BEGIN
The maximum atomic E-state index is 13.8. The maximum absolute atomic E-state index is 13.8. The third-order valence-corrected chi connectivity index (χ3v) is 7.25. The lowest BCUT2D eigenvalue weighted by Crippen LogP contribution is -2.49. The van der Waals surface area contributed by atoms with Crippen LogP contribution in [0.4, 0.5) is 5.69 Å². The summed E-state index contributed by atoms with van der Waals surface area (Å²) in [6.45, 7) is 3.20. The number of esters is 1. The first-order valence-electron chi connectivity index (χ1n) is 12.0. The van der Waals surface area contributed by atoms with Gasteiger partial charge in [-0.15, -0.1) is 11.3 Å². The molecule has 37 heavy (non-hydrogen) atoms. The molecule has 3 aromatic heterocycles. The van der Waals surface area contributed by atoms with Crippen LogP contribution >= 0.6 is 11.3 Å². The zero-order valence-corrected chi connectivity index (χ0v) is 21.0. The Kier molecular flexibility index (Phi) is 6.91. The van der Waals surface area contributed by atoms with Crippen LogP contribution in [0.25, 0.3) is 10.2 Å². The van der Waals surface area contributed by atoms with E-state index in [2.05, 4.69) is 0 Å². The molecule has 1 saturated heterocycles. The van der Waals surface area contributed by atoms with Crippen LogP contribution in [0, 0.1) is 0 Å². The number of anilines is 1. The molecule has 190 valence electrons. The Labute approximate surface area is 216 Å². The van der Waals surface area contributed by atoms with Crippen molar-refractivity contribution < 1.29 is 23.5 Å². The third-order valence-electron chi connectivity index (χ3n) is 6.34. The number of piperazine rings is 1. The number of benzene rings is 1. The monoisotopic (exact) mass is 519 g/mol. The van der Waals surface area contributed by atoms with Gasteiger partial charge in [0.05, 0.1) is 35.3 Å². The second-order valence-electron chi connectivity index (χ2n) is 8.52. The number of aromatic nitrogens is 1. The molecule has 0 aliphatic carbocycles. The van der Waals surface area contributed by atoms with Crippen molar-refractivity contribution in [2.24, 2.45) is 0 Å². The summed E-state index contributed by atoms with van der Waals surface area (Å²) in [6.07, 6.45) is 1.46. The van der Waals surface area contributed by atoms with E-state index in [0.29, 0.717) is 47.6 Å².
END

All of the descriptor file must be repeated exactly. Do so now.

The maximum atomic E-state index is 13.8. The maximum absolute atomic E-state index is 13.8. The third-order valence-corrected chi connectivity index (χ3v) is 7.25. The lowest BCUT2D eigenvalue weighted by Crippen LogP contribution is -2.49. The van der Waals surface area contributed by atoms with Crippen LogP contribution in [0.4, 0.5) is 5.69 Å². The summed E-state index contributed by atoms with van der Waals surface area (Å²) in [6.45, 7) is 3.20. The number of esters is 1. The first-order valence-electron chi connectivity index (χ1n) is 12.0. The van der Waals surface area contributed by atoms with Gasteiger partial charge in [-0.15, -0.1) is 11.3 Å². The molecule has 37 heavy (non-hydrogen) atoms. The molecule has 3 aromatic heterocycles. The van der Waals surface area contributed by atoms with Crippen LogP contribution >= 0.6 is 11.3 Å². The zero-order valence-corrected chi connectivity index (χ0v) is 21.0. The Kier molecular flexibility index (Phi) is 6.91. The van der Waals surface area contributed by atoms with Crippen LogP contribution in [0.25, 0.3) is 10.2 Å². The van der Waals surface area contributed by atoms with E-state index in [2.05, 4.69) is 0 Å². The molecule has 1 saturated heterocycles. The van der Waals surface area contributed by atoms with Crippen LogP contribution in [0, 0.1) is 0 Å². The number of anilines is 1. The molecule has 190 valence electrons. The Labute approximate surface area is 216 Å². The van der Waals surface area contributed by atoms with Crippen molar-refractivity contribution < 1.29 is 23.5 Å². The third-order valence-electron chi connectivity index (χ3n) is 6.34. The number of piperazine rings is 1. The number of benzene rings is 1. The monoisotopic (exact) mass is 519 g/mol. The van der Waals surface area contributed by atoms with Gasteiger partial charge in [0.05, 0.1) is 35.3 Å². The second-order valence-electron chi connectivity index (χ2n) is 8.52. The number of aromatic nitrogens is 1. The molecule has 0 aliphatic carbocycles. The van der Waals surface area contributed by atoms with Crippen molar-refractivity contribution in [2.24, 2.45) is 0 Å². The summed E-state index contributed by atoms with van der Waals surface area (Å²) in [6.07, 6.45) is 1.46. The van der Waals surface area contributed by atoms with E-state index in [0.29, 0.717) is 47.6 Å².